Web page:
Windows 7 XP Mode and Windows Virtual PC form a neat solution for application compatibility in Windows 7, drawing on established MED-V (from the Kidaro acquisition), Terminal Services (through partnership with Citrix) and Virtual PC/Virtual Server (formerly from Connectix) technologies. They are very much a point solution for application compatibility though and Microsoft still does not have a decent client-side virtualisation solution for high-end users (developer workstations, IT professionals with several desktop variants, etc.). Whether this is enough to allay concerns from Microsoft’s customers who baulked at a move to Vista as a result of the application compatibility issues is yet to be seen but with the general perception of Windows 7 riding high, this might be just the insurance policy that IT managers want to ensure that legacy applications continue to function. My main concerns with this solution are support (Windows XP is still end of life – and legacy applications may not be supported in a virtual environment), the overall complexity of the solution (however much it’s hidden from the end user, there are still two operating systems running on the hardware) and performance (virtualisation typically requires increased memory and CPU requirements – together with the need for hardware assisted virtualisation, this is certainly not a solution for legacy PCs). Whatever the situation, I’m sure there will be plenty more written on this topic over the coming months.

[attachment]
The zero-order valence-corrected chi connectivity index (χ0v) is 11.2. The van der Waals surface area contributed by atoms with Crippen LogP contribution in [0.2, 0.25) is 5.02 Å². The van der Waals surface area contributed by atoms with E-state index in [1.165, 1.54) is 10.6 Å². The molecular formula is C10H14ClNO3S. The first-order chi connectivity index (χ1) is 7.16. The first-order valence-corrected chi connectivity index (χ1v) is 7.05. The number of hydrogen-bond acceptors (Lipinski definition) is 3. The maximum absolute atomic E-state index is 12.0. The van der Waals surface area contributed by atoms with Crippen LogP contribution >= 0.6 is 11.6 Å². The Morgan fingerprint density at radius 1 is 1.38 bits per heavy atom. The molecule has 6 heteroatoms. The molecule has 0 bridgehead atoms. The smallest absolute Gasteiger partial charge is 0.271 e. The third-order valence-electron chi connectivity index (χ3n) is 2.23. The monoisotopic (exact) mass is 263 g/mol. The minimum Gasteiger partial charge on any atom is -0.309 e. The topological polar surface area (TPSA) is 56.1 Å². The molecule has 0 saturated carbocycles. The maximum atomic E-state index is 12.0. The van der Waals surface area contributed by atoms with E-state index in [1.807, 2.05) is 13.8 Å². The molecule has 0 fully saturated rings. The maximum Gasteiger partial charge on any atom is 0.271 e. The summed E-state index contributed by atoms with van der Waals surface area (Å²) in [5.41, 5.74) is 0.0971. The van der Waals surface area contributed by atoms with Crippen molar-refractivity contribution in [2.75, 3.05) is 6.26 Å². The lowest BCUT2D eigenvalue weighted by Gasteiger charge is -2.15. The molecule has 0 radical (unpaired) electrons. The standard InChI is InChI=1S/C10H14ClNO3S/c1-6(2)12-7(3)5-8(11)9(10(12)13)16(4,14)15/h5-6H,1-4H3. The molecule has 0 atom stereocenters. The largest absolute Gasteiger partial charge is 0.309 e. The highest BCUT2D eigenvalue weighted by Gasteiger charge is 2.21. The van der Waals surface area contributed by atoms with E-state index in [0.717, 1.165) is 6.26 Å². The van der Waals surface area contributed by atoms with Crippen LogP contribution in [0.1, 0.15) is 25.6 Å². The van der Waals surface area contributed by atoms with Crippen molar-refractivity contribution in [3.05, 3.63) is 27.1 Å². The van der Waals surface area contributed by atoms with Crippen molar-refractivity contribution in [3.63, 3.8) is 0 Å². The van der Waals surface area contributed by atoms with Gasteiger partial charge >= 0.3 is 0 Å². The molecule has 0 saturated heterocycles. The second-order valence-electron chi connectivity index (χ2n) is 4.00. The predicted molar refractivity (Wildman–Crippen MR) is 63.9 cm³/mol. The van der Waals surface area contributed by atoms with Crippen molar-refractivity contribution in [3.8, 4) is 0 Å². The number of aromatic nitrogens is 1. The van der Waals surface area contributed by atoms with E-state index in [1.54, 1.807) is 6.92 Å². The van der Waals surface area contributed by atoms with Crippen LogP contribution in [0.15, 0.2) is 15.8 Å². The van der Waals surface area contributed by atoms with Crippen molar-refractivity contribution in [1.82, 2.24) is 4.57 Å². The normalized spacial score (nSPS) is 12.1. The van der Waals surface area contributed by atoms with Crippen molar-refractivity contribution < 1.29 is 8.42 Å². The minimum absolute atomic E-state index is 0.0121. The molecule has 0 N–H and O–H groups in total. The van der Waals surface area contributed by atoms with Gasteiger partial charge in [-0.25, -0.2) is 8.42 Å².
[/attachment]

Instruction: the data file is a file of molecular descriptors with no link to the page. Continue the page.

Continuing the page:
Windows 7 “XP Mode”

Last week was a frustrating one… you see, earlier this month Paul Thurrott gave a hint about an exciting Windows 7 secret. I put 2 and 2 together and it seems that I came up with 4. The trouble was that I was given the details from an official source at around the same time – and that information was under NDA so I couldn’t write about it here!

It’s times like this that I’m glad I’m not running a news site and waiting for a “scoop”, but all three of the leading tech journalists covering Windows (i.e. Paul Thurrott, Ed Bott and Mary Jo Foley) have written articles in the last few days about Windows 7 XP Mode and Windows Virtual PC, and I want to pull things together here.

Basically, Paul Thurrott and Rafael Rivera are reporting that there will be a new version of Virtual PC, available as a download for Windows 7, including a licensed copy of Windows XP SP3 to run those applications that don’t behave well on the Vista/Windows 7 codebase. More details will follow (it won’t actually be “in the box” with Windows 7) but Ed Bott has commented that it looks an awful lot like MED-V.